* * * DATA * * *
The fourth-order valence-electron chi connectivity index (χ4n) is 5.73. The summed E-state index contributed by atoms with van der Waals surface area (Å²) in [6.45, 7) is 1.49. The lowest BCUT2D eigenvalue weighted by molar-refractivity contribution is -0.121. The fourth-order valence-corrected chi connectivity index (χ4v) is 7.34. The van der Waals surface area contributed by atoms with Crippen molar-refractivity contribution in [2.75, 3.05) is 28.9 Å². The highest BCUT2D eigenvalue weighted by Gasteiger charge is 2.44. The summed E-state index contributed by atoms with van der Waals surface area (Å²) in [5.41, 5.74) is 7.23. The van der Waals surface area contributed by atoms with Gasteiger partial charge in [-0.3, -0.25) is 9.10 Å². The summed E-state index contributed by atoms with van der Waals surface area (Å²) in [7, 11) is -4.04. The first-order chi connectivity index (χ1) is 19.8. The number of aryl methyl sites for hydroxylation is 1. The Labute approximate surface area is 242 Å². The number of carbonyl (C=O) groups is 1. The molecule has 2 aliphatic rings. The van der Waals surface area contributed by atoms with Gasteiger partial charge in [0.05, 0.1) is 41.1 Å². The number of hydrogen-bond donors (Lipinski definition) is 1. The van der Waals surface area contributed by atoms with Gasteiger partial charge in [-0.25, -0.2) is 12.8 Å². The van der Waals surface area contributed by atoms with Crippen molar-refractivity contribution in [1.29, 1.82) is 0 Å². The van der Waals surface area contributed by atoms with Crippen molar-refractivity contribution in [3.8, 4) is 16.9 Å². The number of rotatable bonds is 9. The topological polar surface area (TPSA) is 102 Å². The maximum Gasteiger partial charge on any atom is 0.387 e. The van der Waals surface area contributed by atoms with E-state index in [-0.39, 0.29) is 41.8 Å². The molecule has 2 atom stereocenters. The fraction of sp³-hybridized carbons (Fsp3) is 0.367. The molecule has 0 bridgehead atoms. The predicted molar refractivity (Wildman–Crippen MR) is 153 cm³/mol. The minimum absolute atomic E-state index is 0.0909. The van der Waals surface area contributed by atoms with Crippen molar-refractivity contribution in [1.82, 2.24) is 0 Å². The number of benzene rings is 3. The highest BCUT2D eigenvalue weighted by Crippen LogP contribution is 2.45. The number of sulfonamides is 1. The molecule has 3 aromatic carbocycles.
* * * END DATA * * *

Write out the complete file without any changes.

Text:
The fourth-order valence-electron chi connectivity index (χ4n) is 5.73. The summed E-state index contributed by atoms with van der Waals surface area (Å²) in [6.45, 7) is 1.49. The lowest BCUT2D eigenvalue weighted by molar-refractivity contribution is -0.121. The fourth-order valence-corrected chi connectivity index (χ4v) is 7.34. The van der Waals surface area contributed by atoms with Crippen molar-refractivity contribution in [2.75, 3.05) is 28.9 Å². The highest BCUT2D eigenvalue weighted by Gasteiger charge is 2.44. The summed E-state index contributed by atoms with van der Waals surface area (Å²) in [5.41, 5.74) is 7.23. The van der Waals surface area contributed by atoms with Gasteiger partial charge in [-0.3, -0.25) is 9.10 Å². The summed E-state index contributed by atoms with van der Waals surface area (Å²) in [7, 11) is -4.04. The first-order chi connectivity index (χ1) is 19.8. The number of aryl methyl sites for hydroxylation is 1. The Labute approximate surface area is 242 Å². The number of carbonyl (C=O) groups is 1. The molecule has 2 aliphatic rings. The van der Waals surface area contributed by atoms with Gasteiger partial charge in [0.05, 0.1) is 41.1 Å². The number of hydrogen-bond donors (Lipinski definition) is 1. The van der Waals surface area contributed by atoms with Gasteiger partial charge in [-0.25, -0.2) is 12.8 Å². The van der Waals surface area contributed by atoms with Crippen molar-refractivity contribution in [1.29, 1.82) is 0 Å². The van der Waals surface area contributed by atoms with Crippen molar-refractivity contribution in [3.8, 4) is 16.9 Å². The number of rotatable bonds is 9. The topological polar surface area (TPSA) is 102 Å². The maximum Gasteiger partial charge on any atom is 0.387 e. The van der Waals surface area contributed by atoms with E-state index in [-0.39, 0.29) is 41.8 Å². The molecule has 2 atom stereocenters. The fraction of sp³-hybridized carbons (Fsp3) is 0.367. The molecule has 0 bridgehead atoms. The predicted molar refractivity (Wildman–Crippen MR) is 153 cm³/mol. The minimum absolute atomic E-state index is 0.0909. The van der Waals surface area contributed by atoms with Crippen molar-refractivity contribution in [1.82, 2.24) is 0 Å². The number of benzene rings is 3. The highest BCUT2D eigenvalue weighted by Crippen LogP contribution is 2.45. The number of sulfonamides is 1. The molecule has 3 aromatic carbocycles.